Plan B’s Balancing Act
The FDA’s recent ruling allowing the Plan B emergency contraceptive to be sold over the counter to anyone over age 15 naturally has both critics www.modernhealthcare.com/article/20130430/INFO/304309979?AllowView=VW8xUmo5Q21TcWJOb1gzb0tNN3RLZ0h0MWg5SVgra3NZRzROR3l0WWRMWGJVUDRCRWxIeU96eTMyWmV2NUh3WUpidW8=&utm_source=link-20130430-INFO-304309979&utm_medium=email&utm_campaign=am” target=”_blank”>recent ruling allowing the Plan B emergency contraceptive to be sold over the counter to anyone over age 15 naturally has both critics and supporters buzzing.
In a statement, Planned Parenthood Federation of America President Cecile Richards called the ruling an “important step forward to expand access to emergency contraception” that will help more women prevent unintended pregnancies. She also called for lifting “all unnecessary restrictions to emergency contraception, consistent with the prevailing science and medicine.”
Earlier this month, a federal judge struck down age restrictions on Plan B and ordered that it must be made available to all women without a prescription. Judge Edward Korman accused the Obama administration of playing politics after HHS Secretary Kathleen Sebelius overrode a previous FDA decision to make the pill more widely available to more young women. Until now, only women age 17 and older could obtain Plan B without a prescription.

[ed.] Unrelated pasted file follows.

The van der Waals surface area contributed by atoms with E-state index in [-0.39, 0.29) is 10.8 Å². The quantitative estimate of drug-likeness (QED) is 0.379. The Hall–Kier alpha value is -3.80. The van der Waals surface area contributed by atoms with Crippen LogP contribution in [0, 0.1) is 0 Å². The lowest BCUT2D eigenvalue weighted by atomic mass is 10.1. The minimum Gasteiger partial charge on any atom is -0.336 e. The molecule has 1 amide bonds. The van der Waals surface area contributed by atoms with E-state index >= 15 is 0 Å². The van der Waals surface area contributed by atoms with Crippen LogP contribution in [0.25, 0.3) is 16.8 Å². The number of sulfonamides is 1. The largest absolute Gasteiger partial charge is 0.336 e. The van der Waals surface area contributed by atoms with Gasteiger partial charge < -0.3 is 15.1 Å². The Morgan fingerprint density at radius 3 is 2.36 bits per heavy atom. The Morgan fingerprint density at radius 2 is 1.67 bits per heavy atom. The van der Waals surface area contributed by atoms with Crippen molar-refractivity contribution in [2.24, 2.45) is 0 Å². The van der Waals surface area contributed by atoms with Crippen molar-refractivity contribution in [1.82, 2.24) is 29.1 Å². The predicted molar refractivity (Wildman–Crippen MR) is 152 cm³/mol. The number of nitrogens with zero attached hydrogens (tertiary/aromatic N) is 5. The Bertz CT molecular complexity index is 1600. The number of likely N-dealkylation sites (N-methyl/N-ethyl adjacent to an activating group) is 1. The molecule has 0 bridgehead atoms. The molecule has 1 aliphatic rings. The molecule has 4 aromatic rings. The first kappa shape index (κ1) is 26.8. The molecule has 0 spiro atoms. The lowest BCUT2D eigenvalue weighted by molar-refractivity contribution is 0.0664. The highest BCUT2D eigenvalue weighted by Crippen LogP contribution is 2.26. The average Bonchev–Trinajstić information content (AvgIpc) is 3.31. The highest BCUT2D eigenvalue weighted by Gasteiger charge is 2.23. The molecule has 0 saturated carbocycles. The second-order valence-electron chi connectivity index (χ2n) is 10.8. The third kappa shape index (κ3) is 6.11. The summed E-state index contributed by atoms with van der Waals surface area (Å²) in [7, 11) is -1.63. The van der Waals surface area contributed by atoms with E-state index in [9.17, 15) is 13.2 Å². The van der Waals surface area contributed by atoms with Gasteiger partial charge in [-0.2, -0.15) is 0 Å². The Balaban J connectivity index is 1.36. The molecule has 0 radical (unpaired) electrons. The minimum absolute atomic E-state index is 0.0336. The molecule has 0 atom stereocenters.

This FDA decision is separate from Korman’s ruling, and is based on an application by the manufacturer, Teva Pharmaceuticals, citing additional evidence supporting lowering the age of non-prescription availability.
Anne Higgins, of the conservative Family Research Council, said the health of young girls is now at risk. “Making Plan B available for girls under the age of 17 without a prescription flies in the face of medical information and sound judgment. I am very troubled that the court has not fully taken into account the concerns expressed by HHS Secretary Kathleen Sebelius and many public health advocates that there is not enough data on the health effects of Plan B on young girls.”
However FDA Commissioner Margaret Hamberg, MD, who supported the agency’s earlier decision to lift all age restrictions, said “the data reviewed by the agency demonstrated that women 15 years of age and older were able to understand how Plan B One-Step works, how to use it properly, and that it does not prevent the transmission of a sexually transmitted disease.”
Teva is working on packaging that alerts cashiers to require proof of age from consumers. Meanwhile, there’s no word yet on whether the Obama Administration will appeal Judge Korman’s order to lift all age restrictions. They have until May 5 to do so. Otherwise the ruling stands.
Not surprisingly, reaction from parents was mixed. What do you think? Post a comment below to share your thoughts.